Red Road Lodge seeks charitable status to help residents on the path to recovery

Richard Walls, owner of the Red Road Lodge, is hoping fundraising will be much easier with his organization registered as a charity. Cindy Titus

Just as the Red Road Lodge helps residents through the recovery process, management hopes getting charitable status will help the lodge through the fundraising process.

The lodge first applied for charitable status in 2007. While the Canada Revenue Agency (CRA) did not reject the application after the standard two-year review, they did have a few questions about it.

Richard Walls, owner and chair of the lodge’s board, said they chose to withdraw their application and resubmit a revised one later. There is no right of appeal if the CRA turns them down, notes Walls.

“When we had applied, we were a relatively new organization,” he said. “Our goals and objectives then may not have been in line with one that would get charitable status.”

When the organization started out, he notes, their bylaws were too broad for the CRA. An organization that mixes housing, arts, culture and sports in order to benefit specific individuals does not fit the CRA’s definition of a charity, Walls said.

“We really did need to clean up our mission statement and how we operate,” he said. “We’re now ready to apply.”

The lodge has since brought on an accountant to provide the CRA-required audited financial statements, notes Walls, something they couldn’t afford three years ago.

According to general manager Beverly Roberts, gaining charitable status is important for the lodge because it will help attract both small and large donations through the provision of tax receipts.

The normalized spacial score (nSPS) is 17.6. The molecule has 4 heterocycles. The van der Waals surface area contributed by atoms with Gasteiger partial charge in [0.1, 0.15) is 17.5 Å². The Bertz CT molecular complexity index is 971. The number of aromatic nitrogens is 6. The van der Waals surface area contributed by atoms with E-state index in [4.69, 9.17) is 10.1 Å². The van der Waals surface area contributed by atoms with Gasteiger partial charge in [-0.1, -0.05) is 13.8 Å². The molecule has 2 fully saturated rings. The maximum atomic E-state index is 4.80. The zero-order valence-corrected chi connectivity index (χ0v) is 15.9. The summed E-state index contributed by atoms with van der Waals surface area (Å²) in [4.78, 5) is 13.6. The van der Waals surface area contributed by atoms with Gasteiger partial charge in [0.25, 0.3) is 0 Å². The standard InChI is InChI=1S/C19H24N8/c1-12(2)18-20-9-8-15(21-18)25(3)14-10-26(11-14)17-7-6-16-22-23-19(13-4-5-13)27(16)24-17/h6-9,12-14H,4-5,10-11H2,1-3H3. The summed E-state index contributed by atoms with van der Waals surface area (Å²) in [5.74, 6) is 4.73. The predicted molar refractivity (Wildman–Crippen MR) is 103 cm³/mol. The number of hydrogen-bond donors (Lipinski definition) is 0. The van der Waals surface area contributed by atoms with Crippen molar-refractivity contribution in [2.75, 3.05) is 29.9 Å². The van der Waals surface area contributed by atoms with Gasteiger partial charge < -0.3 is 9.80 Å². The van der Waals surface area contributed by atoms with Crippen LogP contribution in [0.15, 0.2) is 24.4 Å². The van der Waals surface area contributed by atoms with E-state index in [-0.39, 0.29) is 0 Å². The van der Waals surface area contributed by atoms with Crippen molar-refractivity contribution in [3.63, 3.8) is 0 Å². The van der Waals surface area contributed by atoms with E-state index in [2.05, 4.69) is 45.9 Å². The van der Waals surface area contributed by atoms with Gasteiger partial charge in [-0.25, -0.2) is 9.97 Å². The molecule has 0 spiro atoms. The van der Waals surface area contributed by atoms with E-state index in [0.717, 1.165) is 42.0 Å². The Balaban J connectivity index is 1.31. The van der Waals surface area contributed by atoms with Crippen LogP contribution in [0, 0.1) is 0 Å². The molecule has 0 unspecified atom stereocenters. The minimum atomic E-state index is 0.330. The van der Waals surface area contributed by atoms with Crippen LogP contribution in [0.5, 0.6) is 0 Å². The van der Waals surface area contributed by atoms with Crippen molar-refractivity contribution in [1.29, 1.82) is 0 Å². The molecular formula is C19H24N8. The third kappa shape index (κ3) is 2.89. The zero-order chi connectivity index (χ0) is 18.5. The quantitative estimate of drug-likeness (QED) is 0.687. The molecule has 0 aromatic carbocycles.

“It will also allow people to plan their giving on a monthly basis or put us in their wills,” Roberts said.

Most importantly, both Walls and Roberts agree that it would help the lodge get grants from the Winnipeg Foundation, an organization dedicated to funding community and social improvement.

“We can only make grants to charitable organizations,” said Marie Bouchard, community grant co-ordinator with the Winnipeg Foundation.

“While getting charitable status does take a long time, it gives donors and funders a measure of comfort because the CRA is providing oversight on the work of these organizations.”

The Compassionate Friends, a group that supports bereaved parents, appreciates the benefits that charitable status brings.

“It gives legitimacy to our organization,” said Susan Taylor, office co-ordinator for the Compassionate Friends.

Ultimately, charitable status would help raise funds to improve kitchen and laundry facilities, hire more staff and give residents more materials like linens.

“Private donors and larger foundations are interested in what we’re doing with homeless or Main Street development,” Walls said.

Published in Volume 65, Number 6 of The Uniter (October 7, 2010)

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